Border Collie

Border Collie: Interview with an owner

Border Collie – what are they like to own?

Today I am interviewing myself.  I was in an agility class on Saturday morning with five other people and Busy was the only Border Collie in the class.  This is fairly unusual, although increasingly agility is being done by all sorts of people and dogs, as people realise just how much fun it can be!

Border CollieI said to Busy “now behave, you are representing Border Collies here!”  I was struck by just how much she is typical of her breed, and how different that looks compared with the Cocker Spaniels, Labrador, German Shepherd and Terrier that were in the class with us.  So what exactly does make this breed different?  And why would you choose it, or NOT choose it?  I have had a page on Border Collie Breed Information which talks about what makes them so special since I first started this website, but I thought I would try and offer a more direct comparison with other breeds.

Intelligence – the No 1 trait

Everyone knows that Border Collies are intelligent.  According to the Stanley Coren Intelligence of Dogs list they are the most intelligent breed.  But what does that mean?  Everyone believes that being really intelligent means:

“Border Collies are easy to train”

To some extent that is true.  They have a fantastic desire to work and to please.   That means they will try really hard to figure out what you want and will then do it for you.  However, it also means they can easily outsmart you!  If you don’t believe me, try visiting my house.  If you go outside with my dogs, you will discover after about 30 seconds that you are throwing a ball!  No matter who you are or what you think you wanted to do, you will be THROWING A BALL!  Sunny will train you to do this instantly.  This is what happens:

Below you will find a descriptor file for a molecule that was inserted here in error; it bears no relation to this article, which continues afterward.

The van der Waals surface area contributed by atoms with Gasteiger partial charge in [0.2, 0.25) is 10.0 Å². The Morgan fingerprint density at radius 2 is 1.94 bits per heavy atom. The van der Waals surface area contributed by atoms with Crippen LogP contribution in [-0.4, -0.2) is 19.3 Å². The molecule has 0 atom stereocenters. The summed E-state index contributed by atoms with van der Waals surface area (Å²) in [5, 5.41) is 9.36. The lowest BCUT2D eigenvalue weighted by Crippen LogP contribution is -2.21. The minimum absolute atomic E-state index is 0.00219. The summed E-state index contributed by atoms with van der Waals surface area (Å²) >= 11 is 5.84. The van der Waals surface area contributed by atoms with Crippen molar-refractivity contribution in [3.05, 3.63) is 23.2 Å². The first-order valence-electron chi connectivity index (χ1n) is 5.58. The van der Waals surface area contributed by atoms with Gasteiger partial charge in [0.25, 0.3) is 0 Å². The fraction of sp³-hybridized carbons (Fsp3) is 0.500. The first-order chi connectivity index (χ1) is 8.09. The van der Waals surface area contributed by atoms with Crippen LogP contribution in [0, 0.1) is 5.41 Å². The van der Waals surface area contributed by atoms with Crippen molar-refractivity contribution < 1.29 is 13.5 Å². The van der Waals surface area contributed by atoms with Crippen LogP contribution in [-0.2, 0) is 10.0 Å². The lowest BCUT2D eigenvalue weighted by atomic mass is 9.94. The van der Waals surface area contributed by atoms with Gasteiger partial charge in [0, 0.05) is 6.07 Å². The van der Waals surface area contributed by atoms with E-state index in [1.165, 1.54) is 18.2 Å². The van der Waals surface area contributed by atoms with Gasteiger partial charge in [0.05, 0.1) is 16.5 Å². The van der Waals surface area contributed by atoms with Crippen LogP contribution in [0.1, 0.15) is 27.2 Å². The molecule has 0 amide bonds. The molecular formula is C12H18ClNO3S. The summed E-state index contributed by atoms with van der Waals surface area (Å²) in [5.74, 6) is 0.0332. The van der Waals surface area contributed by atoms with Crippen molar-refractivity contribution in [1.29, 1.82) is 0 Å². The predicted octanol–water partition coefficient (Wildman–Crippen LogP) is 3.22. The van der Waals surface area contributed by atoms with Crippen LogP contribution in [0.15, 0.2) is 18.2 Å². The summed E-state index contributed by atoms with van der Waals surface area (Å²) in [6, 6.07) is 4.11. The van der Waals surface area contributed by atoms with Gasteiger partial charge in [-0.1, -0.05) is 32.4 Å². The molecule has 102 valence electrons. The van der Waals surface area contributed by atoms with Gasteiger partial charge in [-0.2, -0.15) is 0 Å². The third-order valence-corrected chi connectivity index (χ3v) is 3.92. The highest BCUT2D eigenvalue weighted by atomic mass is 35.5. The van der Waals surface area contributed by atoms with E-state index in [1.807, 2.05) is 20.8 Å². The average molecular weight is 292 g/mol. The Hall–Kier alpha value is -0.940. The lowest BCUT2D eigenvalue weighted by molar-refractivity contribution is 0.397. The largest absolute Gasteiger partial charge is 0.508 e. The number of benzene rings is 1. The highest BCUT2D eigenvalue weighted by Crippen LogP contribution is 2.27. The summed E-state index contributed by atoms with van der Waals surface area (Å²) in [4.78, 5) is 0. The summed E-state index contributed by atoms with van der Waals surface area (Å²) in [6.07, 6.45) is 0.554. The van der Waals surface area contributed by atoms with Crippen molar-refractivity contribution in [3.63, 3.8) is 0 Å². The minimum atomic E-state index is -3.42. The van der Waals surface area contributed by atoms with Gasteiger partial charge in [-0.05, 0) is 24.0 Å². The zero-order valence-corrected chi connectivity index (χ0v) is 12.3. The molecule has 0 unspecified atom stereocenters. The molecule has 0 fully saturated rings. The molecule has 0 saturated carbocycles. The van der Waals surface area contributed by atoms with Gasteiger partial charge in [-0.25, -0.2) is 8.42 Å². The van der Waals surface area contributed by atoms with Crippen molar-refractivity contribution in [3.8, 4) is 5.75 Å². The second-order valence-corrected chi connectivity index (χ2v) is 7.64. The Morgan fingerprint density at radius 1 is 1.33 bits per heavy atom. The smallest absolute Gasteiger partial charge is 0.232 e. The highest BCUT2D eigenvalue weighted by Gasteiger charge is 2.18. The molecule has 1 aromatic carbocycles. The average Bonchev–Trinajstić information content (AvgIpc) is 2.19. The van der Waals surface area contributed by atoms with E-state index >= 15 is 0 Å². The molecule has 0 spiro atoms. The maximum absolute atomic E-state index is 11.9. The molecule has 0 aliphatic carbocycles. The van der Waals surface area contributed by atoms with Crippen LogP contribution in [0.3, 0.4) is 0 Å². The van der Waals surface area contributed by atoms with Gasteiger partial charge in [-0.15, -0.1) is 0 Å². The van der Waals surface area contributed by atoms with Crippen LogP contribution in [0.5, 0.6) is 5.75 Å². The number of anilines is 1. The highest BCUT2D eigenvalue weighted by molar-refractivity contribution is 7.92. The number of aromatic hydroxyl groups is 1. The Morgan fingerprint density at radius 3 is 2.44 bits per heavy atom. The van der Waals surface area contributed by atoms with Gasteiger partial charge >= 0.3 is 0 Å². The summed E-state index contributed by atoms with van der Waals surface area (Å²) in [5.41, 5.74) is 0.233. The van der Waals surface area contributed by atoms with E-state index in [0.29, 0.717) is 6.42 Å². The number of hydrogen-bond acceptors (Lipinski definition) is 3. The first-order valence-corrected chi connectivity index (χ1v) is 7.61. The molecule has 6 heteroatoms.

• Sunny finds a ball
  • Sunny brings it to you
  • She looks at you with pleading eyes, quite obviously saying “throw the ball”
  • If you fail to pay attention to this instruction, she will pick the ball up and throw it at you, then do a bit of ‘woo wooing’ to get your attention
  • You throw the ball
  • You are hers!  THROW THE BALL!  THROW THE BALL!  THROW THE BALL!

Seriously, she is relentless.  I have seen her do this with toddlers who can barely walk, never mind throw a ball.  She will insist that everyone, of any age, throws the ball.

Border Collies train you.  They are so smart, they figure out how to get you to do what they want.  Then they never let up.

Border CollieFitting into family life

I have had seven Border Collies and I personally have never owned another breed.  So you could say my experience is limited, but I certainly do know about this breed.  I have written about my life in dogs up until the point of getting Sunny, who is definitely my dog of a lifetime.  Re-reading these posts, it seems clear to me that I never chose to have Border Collies, they were chosen for me.  I never considered how well they fitted into my lifestyle, or whether there were other alternatives.  This is the breed for me and no dog I have ever met has made me think differently.

Over the past 12 years, since owning Sunny, my experiences of Border Collies have changed my views of the breed and their suitability for family life.  I think they are great in a family, provided they have been well bred, well raised and are well managed!  Which is a challenge in itself, isn’t it?

I think if you take on this breed on purpose, after full consideration, you might just be able to cope.  They are potentially fun to have, as you can certainly train them to do a myriad of different tricks, sports and activities.  But that is the key – you must do something.

Difficult characteristics